Lord Bhairav is the fierce manifestation of Shiva, associated with annihilation. He is commonly known as Kala Bhairava, who originated in Hindu mythology as a result of a conversation between Brahma and Vishnu.

Pictured here is a head mask of Lord Bhairav, made of bronze and brass, dating back to the late 18th century or early 19th century A.D. The mask is coated with a greenish-brown film, which is produced by oxidation over a long period, and is prized by collectors ars a sign of authenticity. Lord Bhairav is heavily accessorized with earrings, pendants, necklaces and an ornamented band over his forehead.  In this fearsome mask he is shown sporting fierce eyebrows, a moustache, with an open mouth, and a third eye on the forehead. If you observe minutely you can see  a hole in the center of each eye. He is depicted ornamented with cobra hoods around his head.

Lord Bhairav is one of the most important deities for the Hindus, Buddhists and Jains alike. He is the main deity worshipped by the Aghora sect.

Come see it for yourself and experience firsthand the awe that this splendid artifact is designed to create. Plan your visit soon at www.thegreateasternhome.com

The Great Eastern Home Head mask of Lord Bhairav

Reference:

http://en.wikipedia.org/wiki/Bhairava

18th century Pichhwai painting

Indian paintings provide an aesthetic canvas that extends from early civilization to the present day. From being essentially religious in purpose, in the beginning, Indian paintings have evolved over the years to become a fusion of various cultures and traditions. Pichhwai, a very ancient form of art passed down the generations, are intricate paintings which portray Lord Krishna. These paintings, commonly found rendered on cloth, show Krishna in different moods, body postures and attire. They can still be found in the holy town of Nathdwara in Rajasthan. The purpose of Pichhwais, other than the artistic appeal, is to narrate the tales of Krishna to simple folk.

The Great Eastern Home has an 18th century old Pichhwai painting where Lord Krishna is playing the flute and is flanked by several cows and gopas from both his sides. The painting is framed with a floral scroll border. You will be so spellbound by it, even the damage caused by time may just go unseen.

You should come visit us as soon as you can, because Pichhwai paitings are quickly snapped up by collectors. Plan your visit at http://www.thegreateasternhome.com.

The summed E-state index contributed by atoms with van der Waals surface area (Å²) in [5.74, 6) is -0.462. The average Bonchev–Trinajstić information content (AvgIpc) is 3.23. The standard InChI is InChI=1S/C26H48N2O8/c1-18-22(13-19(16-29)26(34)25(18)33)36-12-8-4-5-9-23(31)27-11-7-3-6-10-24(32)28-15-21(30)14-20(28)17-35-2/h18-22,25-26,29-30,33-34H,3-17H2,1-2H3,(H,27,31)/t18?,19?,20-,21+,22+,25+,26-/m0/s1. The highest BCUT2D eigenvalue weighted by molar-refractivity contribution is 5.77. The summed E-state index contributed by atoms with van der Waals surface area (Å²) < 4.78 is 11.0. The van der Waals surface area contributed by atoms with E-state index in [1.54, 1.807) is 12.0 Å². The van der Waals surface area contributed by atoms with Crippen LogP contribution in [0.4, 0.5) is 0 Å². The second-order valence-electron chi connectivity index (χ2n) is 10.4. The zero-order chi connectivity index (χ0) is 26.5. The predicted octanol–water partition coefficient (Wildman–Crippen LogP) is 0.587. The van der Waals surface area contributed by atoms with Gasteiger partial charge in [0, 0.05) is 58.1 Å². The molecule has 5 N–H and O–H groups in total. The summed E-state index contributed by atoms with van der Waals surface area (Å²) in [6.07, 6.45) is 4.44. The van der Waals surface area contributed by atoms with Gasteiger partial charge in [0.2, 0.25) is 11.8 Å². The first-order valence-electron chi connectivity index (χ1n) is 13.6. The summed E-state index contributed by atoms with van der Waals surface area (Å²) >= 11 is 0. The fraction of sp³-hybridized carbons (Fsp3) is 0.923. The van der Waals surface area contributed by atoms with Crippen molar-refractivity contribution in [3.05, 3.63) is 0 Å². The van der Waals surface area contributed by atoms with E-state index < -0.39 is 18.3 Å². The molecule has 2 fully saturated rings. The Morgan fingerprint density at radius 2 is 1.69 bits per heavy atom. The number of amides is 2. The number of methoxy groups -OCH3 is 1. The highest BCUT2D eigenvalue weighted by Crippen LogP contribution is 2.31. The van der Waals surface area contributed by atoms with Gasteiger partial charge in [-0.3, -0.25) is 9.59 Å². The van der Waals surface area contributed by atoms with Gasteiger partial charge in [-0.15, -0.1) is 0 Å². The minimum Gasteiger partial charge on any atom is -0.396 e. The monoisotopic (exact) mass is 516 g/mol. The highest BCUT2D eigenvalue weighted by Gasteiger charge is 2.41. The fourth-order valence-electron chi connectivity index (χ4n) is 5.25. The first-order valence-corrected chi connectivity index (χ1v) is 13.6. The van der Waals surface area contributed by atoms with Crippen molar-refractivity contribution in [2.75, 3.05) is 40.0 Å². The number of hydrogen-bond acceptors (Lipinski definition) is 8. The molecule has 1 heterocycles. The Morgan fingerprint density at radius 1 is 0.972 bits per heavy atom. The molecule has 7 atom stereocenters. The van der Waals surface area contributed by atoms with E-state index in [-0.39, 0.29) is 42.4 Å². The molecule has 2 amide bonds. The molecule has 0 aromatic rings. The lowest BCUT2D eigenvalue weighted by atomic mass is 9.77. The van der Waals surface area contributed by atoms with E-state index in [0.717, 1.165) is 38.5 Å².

PICHHWAI PAINTING 72 dpi

18th century high relief sculpture

An 18th century sculpture, it features a man standing on a pedestal and playing a bugle. The attire of the man looks that of a commoner’s as he is seen wearing a frock-coat with a scarf wrapped around his neck and a tight garment below along with a turban on his head. To his left is a young boy also playing a bugle. The man is flanked by animals. The bugle has its own history: it has always been a simple brass instrument having no valves or other pitch-altering devices and it is played by using the facial muscles alone (embouchure). The wood sculpture shows its age and damage has almost obscured the details.

The original location of this piece is unknown but it most certainly shows the workmanship of an old art form.  You can view many more artifacts just like this at http://www.thegreateasternhome.com or at our store, which makes a visit a treat for any history and antiquities buff.

The Great Eastern Home 18th century high relief sculpture

18th century sculpture of Hanuman

It is said that he was the son of the King and Queen of the monkeys. Some say he is the son of a female Apsara (who had been transformed into a monkey by a curse) and Vayu, the wind god. He is immortalised for being an ardent devotee of Rama and that alone confirms that we’re talking of one of the earliest Indian superheroes: Hanuman.

The South East Asian sculpture here shows Hanuman, wearing beautiful ornaments which had been decorated with glass pieces, in a climbing pose. Age has dimmed the decorations. Being more than 200 years old, the sculpture, which had been painted in various colors, now barely has any colour left on it. This rare artifact is from South East Asia.

At The Great Eastern Home you will find many gems like these. Each of them has a past waiting to be discovered and appreciated. Visiting us is easy. You will find detailed instructions at www.thegreateasternhome.com.

The Great Eastern Home 18th century Hanuman sculpture

Ramji Dongre

Viewing Ramji Dongre’s art transports one to a world of stories and ballads with the compelling force of its colours and imagery. Hailing from a small village, Ramji’s work is steeped in all that is mystical, mysterious and supernatural; a throwback to our myths, while they also create new ones.

A reflection , not only of the world of dreams, but also of rural craft traditions. Ramji believes that the canvas is like an open sky, waiting to capture all things, living and non-living, without any fear of boundaries. His artworks consist of a single main subject juxtaposed with smaller, supporting elements, creating vivid contrasts. Using saturated backgrounds to dramatically set-off unusual tonal values, Ramji rivets his audience’s eyes to his creations. Every time that happens, he succeeds in pulling off the magic illusion.

Ramji Dongre